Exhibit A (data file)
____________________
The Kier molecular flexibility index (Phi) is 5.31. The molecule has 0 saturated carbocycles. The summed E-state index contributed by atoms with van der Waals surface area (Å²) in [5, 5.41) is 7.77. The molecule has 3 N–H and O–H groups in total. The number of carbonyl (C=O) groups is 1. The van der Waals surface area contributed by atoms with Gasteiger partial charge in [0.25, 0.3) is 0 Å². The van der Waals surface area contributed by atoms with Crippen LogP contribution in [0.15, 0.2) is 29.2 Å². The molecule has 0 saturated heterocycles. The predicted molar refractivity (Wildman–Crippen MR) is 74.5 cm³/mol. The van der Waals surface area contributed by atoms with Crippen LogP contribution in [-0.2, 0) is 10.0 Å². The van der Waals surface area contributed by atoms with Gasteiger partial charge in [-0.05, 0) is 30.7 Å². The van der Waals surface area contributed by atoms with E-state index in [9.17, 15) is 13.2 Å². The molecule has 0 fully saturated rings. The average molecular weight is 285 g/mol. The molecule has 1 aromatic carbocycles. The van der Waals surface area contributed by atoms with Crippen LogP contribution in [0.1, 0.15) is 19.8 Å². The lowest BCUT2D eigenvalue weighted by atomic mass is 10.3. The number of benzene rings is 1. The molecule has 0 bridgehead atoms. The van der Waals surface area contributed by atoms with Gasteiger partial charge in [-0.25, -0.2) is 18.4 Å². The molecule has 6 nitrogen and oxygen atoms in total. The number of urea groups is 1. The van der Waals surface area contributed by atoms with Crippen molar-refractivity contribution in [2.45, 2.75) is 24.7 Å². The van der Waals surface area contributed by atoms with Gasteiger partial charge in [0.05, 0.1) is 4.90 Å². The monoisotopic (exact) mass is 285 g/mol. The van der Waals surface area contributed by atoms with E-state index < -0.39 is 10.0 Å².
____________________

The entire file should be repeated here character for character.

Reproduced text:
The Kier molecular flexibility index (Phi) is 5.31. The molecule has 0 saturated carbocycles. The summed E-state index contributed by atoms with van der Waals surface area (Å²) in [5, 5.41) is 7.77. The molecule has 3 N–H and O–H groups in total. The number of carbonyl (C=O) groups is 1. The van der Waals surface area contributed by atoms with Gasteiger partial charge in [0.25, 0.3) is 0 Å². The van der Waals surface area contributed by atoms with Crippen LogP contribution in [0.15, 0.2) is 29.2 Å². The molecule has 0 saturated heterocycles. The predicted molar refractivity (Wildman–Crippen MR) is 74.5 cm³/mol. The van der Waals surface area contributed by atoms with Crippen LogP contribution in [-0.2, 0) is 10.0 Å². The van der Waals surface area contributed by atoms with Gasteiger partial charge in [-0.05, 0) is 30.7 Å². The van der Waals surface area contributed by atoms with E-state index in [9.17, 15) is 13.2 Å². The molecule has 0 fully saturated rings. The average molecular weight is 285 g/mol. The molecule has 1 aromatic carbocycles. The van der Waals surface area contributed by atoms with Crippen LogP contribution in [0.1, 0.15) is 19.8 Å². The lowest BCUT2D eigenvalue weighted by atomic mass is 10.3. The number of benzene rings is 1. The molecule has 0 bridgehead atoms. The van der Waals surface area contributed by atoms with Gasteiger partial charge in [-0.25, -0.2) is 18.4 Å². The molecule has 6 nitrogen and oxygen atoms in total. The number of urea groups is 1. The van der Waals surface area contributed by atoms with Crippen molar-refractivity contribution in [2.45, 2.75) is 24.7 Å². The van der Waals surface area contributed by atoms with Gasteiger partial charge in [0.05, 0.1) is 4.90 Å². The monoisotopic (exact) mass is 285 g/mol. The van der Waals surface area contributed by atoms with E-state index < -0.39 is 10.0 Å².